In line with the anti-nostalgic viewpoint is the film’s cinematography. DP Darius Khondji gives the film a washed out appearance, looking somewhat like a faded memory. It has a cold look, feeding off the fall season to create a harsh and chilly mood with no glossy rose-colored glasses obscuring the perspective. In Paul, Armageddon Time finds its viewpoint with Khondji using point-of-view (POV) shots and close-ups to draw the viewer into his mind. Framing a sick relative in the foreground with Paul’s confused, sad face ever-present in the middle of the frame, a POV shot as he passively watches fellow students makes racist remarks about Johnny, or the intense close-up as his father disciplines him, all serve as crucial moments that take a glimpse into this transformative time for him. As much as he faces larger issues, Paul’s development as an often ill-behaved yet good natured kid is crucial to the film and Armageddon Time never struggles to elicit empathy and compassion for his confusion and pain during this turbulent time in his life.
Banks Repeta and Jaylin Webb are not the only two cast members who impress with the entirety of the adult cast bringing something to the table. Anthony Hopkins’ gentle and nuanced approach to playing Paul’s wise and beloved grandfather makes him into one of the warm presences in the film. Wherever he goes, he brings his love for Paul with him and Hopkins’ expressive, worn eyes bring this to the surface. Jeremy Strong feels, appropriately, like a grown-up version of Paul as Irving Graff. Confused and uncertain how to be in the role he is – whether as father or family leader – he walks around with a turbulent and often aggressive nature, trying to balance with a nurturing side that does not come naturally. Strong’s naturalism is key to crafting Irving as a character with his every step and action feeling authentic, never overacting or feeling implausible.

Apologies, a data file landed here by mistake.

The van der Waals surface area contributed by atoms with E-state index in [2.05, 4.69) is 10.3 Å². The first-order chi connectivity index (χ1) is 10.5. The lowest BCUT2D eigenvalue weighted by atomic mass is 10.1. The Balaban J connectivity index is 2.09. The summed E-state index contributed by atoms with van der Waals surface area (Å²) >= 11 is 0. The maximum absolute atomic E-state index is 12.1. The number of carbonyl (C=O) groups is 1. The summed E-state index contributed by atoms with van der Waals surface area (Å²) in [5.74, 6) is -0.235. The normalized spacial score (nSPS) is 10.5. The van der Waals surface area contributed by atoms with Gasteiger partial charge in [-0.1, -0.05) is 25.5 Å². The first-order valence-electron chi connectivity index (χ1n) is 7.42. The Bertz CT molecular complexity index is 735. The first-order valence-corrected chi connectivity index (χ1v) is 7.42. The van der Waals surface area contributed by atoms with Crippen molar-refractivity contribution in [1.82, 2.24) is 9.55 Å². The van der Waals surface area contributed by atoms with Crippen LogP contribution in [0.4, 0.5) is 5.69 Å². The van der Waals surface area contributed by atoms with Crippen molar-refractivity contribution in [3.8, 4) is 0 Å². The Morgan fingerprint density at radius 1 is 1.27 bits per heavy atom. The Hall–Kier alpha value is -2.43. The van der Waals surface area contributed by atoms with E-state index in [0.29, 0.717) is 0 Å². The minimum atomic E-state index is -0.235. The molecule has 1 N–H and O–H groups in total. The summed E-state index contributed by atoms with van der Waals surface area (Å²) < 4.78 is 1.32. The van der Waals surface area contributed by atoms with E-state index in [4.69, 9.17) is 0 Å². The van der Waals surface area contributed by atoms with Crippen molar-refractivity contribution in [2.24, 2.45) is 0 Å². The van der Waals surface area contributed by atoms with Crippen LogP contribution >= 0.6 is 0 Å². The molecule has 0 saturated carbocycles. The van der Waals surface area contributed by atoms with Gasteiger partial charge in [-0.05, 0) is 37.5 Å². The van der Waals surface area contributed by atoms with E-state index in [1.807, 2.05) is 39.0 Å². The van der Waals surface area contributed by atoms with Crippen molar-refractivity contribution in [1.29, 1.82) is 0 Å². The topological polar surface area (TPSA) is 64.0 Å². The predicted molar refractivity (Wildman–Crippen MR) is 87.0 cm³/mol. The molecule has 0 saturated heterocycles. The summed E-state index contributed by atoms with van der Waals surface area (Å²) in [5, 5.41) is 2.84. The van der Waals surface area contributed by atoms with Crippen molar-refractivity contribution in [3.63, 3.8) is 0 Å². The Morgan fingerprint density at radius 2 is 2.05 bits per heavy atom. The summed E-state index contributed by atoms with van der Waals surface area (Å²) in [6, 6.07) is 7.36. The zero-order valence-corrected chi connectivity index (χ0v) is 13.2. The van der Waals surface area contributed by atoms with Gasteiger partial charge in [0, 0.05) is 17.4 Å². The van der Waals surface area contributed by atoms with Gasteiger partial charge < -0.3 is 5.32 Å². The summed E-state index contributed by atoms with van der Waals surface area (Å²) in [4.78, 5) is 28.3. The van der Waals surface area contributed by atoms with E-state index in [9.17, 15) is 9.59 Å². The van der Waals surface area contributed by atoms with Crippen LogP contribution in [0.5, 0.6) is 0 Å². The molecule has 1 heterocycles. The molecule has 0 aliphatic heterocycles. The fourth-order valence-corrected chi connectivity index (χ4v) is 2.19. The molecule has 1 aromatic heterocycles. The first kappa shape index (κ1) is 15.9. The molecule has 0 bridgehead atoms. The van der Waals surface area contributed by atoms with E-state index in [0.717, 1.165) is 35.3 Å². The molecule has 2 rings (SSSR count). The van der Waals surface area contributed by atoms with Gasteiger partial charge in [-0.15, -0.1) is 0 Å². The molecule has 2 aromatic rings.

Paul Graff is just a child, one still finding his voice and way in a complicated world. James Gray sees himself in Paul and in taking a self-critical view, he does not let Paul off-the-hook. There is frustration when Paul does not speak up against prejudice, regret for when he pulls back from being friends with Johnny, and contempt for his role within a larger system of systemic racism. As Armageddon Time shows and Aaron Rabinowitz implores Paul to learn, there is a personal responsibility to be a “mensch”, standing up when something is wrong and to use one’s voice. While Armageddon Time recognizes and critiques the larger system, this is a personal story, one filled with personal reckoning and remorse for how life was in 1980s New York. James Gray’s Armageddon Time is a powerful and stirring story, rich with lived-in detail and empathy.